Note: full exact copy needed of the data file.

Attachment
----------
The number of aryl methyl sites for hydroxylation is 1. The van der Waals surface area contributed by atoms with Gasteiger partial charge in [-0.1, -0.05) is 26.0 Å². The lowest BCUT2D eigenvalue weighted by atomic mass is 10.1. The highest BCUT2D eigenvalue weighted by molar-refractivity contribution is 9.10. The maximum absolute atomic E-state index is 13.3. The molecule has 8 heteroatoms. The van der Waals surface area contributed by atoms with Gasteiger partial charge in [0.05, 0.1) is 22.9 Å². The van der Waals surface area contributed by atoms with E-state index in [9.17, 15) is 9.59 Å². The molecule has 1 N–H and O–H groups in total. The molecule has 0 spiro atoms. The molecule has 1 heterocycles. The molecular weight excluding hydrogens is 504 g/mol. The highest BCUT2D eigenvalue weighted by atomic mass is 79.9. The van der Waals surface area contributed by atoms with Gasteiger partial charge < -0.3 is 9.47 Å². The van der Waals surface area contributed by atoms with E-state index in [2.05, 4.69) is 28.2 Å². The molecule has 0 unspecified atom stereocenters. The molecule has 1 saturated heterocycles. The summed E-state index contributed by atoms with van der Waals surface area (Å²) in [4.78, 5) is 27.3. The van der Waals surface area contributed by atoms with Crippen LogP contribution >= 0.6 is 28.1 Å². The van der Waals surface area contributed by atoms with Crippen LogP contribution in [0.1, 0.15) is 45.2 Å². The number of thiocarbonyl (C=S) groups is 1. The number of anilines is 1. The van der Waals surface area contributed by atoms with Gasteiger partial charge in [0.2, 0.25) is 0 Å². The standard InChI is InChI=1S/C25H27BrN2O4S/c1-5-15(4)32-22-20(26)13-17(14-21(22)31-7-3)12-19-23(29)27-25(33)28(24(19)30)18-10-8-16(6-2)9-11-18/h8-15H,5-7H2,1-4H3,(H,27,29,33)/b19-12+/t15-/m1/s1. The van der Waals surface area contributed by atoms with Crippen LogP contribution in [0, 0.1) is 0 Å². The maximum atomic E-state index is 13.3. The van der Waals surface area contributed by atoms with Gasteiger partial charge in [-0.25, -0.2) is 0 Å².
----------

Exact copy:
The number of aryl methyl sites for hydroxylation is 1. The van der Waals surface area contributed by atoms with Gasteiger partial charge in [-0.1, -0.05) is 26.0 Å². The lowest BCUT2D eigenvalue weighted by atomic mass is 10.1. The highest BCUT2D eigenvalue weighted by molar-refractivity contribution is 9.10. The maximum absolute atomic E-state index is 13.3. The molecule has 8 heteroatoms. The van der Waals surface area contributed by atoms with Gasteiger partial charge in [0.05, 0.1) is 22.9 Å². The van der Waals surface area contributed by atoms with E-state index in [9.17, 15) is 9.59 Å². The molecule has 1 N–H and O–H groups in total. The molecule has 0 spiro atoms. The molecule has 1 heterocycles. The molecular weight excluding hydrogens is 504 g/mol. The highest BCUT2D eigenvalue weighted by atomic mass is 79.9. The van der Waals surface area contributed by atoms with Gasteiger partial charge < -0.3 is 9.47 Å². The van der Waals surface area contributed by atoms with E-state index in [2.05, 4.69) is 28.2 Å². The molecule has 0 unspecified atom stereocenters. The molecule has 1 saturated heterocycles. The summed E-state index contributed by atoms with van der Waals surface area (Å²) in [4.78, 5) is 27.3. The van der Waals surface area contributed by atoms with Crippen LogP contribution >= 0.6 is 28.1 Å². The van der Waals surface area contributed by atoms with Crippen LogP contribution in [0.1, 0.15) is 45.2 Å². The number of thiocarbonyl (C=S) groups is 1. The number of anilines is 1. The van der Waals surface area contributed by atoms with Gasteiger partial charge in [0.2, 0.25) is 0 Å². The standard InChI is InChI=1S/C25H27BrN2O4S/c1-5-15(4)32-22-20(26)13-17(14-21(22)31-7-3)12-19-23(29)27-25(33)28(24(19)30)18-10-8-16(6-2)9-11-18/h8-15H,5-7H2,1-4H3,(H,27,29,33)/b19-12+/t15-/m1/s1. The van der Waals surface area contributed by atoms with Crippen LogP contribution in [0, 0.1) is 0 Å². The maximum atomic E-state index is 13.3. The van der Waals surface area contributed by atoms with Gasteiger partial charge in [-0.25, -0.2) is 0 Å².